On February 22, 2016, the city of Charlotte, North Carolina passed the Non-Discrimination Ordinance which, according to the Charlotte City Council, “added marital and familial status, sexual orientation, gender expression and gender identity to the list of protected characteristics in the existing nondiscrimination ordinances.” Little did they know that this act of good faith would lead to a year-long legal battle over the rights of the state and LGBTQ community. Nor did they expect the debate to draw national attention and directly cost the state $630 million as of November 2016.
The controversy erupted in March 2016 when the state of North Carolina responded to the Charlotte Ordinance by passing the Public Facilities Privacy and Security Act, otherwise known as House Bill 2 (HB2). This bill aimed to remove anti-discrimination protections for LGBTQ individuals and stipulated that individuals use restrooms that correspond to their gender as specified by their birth certificate. What followed was public outcry from the far more liberal city centers, such as Charlotte and Raleigh, as well as from the local, regional and national businesses who disagreed with the implications of the bill.
Within months, major organizations throughout the country began to cancel or relocate projects that had been designated to the state. In May 2016, the NBA removed the All-Star Game from Charlotte, costing the state $106 million. The NCAA and ACC followed suit, moving their championships from North Carolina to Florida, which cost the state $51 million and $40.4 million, respectively. Deutsche Bank and PayPal pulled out expansion plans which would have added $42 million and $109.2 million, respectively. Google Ventures announced that it was placing a moratorium on North Carolina investments despite seeing many life science companies in the Research triangle ripe for venture capital. Additionally, the venture capital piece of Alphabet vowed never to do business in the state, and the real estate group CoStar chose Richmond, Virginia over Charlotte for an expansion plan that would have added 730 jobs and $250 million to the North Carolina economy as a result of HB2. Finally, many major entertainers cancelled performances in the state including Bruce Springsteen, Pearl Jam and Ringo Starr.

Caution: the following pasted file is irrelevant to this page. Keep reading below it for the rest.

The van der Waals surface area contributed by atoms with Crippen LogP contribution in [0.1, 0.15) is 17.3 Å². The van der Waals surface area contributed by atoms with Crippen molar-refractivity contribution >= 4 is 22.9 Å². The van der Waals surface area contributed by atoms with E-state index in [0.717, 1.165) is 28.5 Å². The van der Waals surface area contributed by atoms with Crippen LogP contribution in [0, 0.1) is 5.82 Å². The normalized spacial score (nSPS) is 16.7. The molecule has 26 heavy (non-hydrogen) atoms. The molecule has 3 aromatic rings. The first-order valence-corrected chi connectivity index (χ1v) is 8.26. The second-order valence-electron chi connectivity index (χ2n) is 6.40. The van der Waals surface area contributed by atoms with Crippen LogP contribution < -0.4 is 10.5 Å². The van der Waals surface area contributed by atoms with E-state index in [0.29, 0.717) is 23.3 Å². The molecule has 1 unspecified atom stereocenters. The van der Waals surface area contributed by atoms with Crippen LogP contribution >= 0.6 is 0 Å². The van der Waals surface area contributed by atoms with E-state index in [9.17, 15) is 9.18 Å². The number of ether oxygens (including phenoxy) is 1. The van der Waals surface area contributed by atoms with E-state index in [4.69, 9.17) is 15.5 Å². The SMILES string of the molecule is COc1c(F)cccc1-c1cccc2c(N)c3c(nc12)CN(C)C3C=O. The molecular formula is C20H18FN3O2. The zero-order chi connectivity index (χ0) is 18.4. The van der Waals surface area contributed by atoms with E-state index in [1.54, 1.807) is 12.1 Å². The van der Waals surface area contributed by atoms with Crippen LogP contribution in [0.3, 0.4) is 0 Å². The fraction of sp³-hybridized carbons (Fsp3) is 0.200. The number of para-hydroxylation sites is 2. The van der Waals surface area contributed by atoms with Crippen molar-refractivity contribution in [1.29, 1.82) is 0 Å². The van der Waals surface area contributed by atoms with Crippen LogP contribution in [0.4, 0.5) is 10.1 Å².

Many proponents of HB2, like former North Carolina governor Pat McCrory and former North Carolina Secretary of Commerce John Skvarla, argued that $630 million is almost negligible considering that it constitutes a mere 0.1 percent of North Carolina’s $510 billion GDP. North Carolina’s economy was ranked as second best state by business by Forbes last year, they noted, and the state has gained 5,000 new jobs and around $600 million in new investments since March.
However, These estimates of the impact are shortsighted. They neglect a couple aspects that go well beyond the decisions of larger corporations to stop expanding to the state. In particular, they don’t account for the economic impact of HB2 on small businesses. For example, WUNC 91.5—a local radio station—reported that a small Mediterranean restaurant in Greensboro, NC lost $20,000 in revenue between the decisions of the NCAA and ACC to cancel. Losses like this are incredibly difficult for small businesses to overcome.
A May 2016 study done by the Williams Institute, a UCLA School of Law think tank, estimates that the potential future losses to the North Carolina economy could actually reach nearly $5 billion. The reason that their estimate is considerably higher than the current losses to the economy is that the study includes potential cuts to federal funding for education in the state, which are upwards of $4.8 billion. The new conservative Trump presidency will likely lower this funding, but the number should remain enormous. Furthermore, the study highlights a few more factors that could hurt the state going forward. With over 70 percent of millennials supporting marriage equality, the study mentions, it might become increasingly difficult to recruit young talent from outside the state. Keeping LGBTQ individuals in the state, currently estimated to number 250,000—of which, 22,000 are transgender – and not to mention recruiting LGBTQ talent from outside the state will likely be problematic. Finally, other potential costs include the likely decline of the $1.7 billion tourism industry as well as the high litigation and enforcement costs attributed to implementing and enforcing the bill.
The bathroom battle in North Carolina has implications far greater than the social and political controversies surrounding the issue, and many conservative supporters of HB2 seem to be underestimating the economic impact that it will have. If the Williams Institute’s estimate of $5 billion is correct, the impact of the bill could not be viewed as negligible as this would be roughly 1 percent of the state’s GDP. Furthermore, North Carolina’s reputation as a fast-growing economic boomtown could be greatly jeopardized. For now, however, the battle for the bathroom wages on.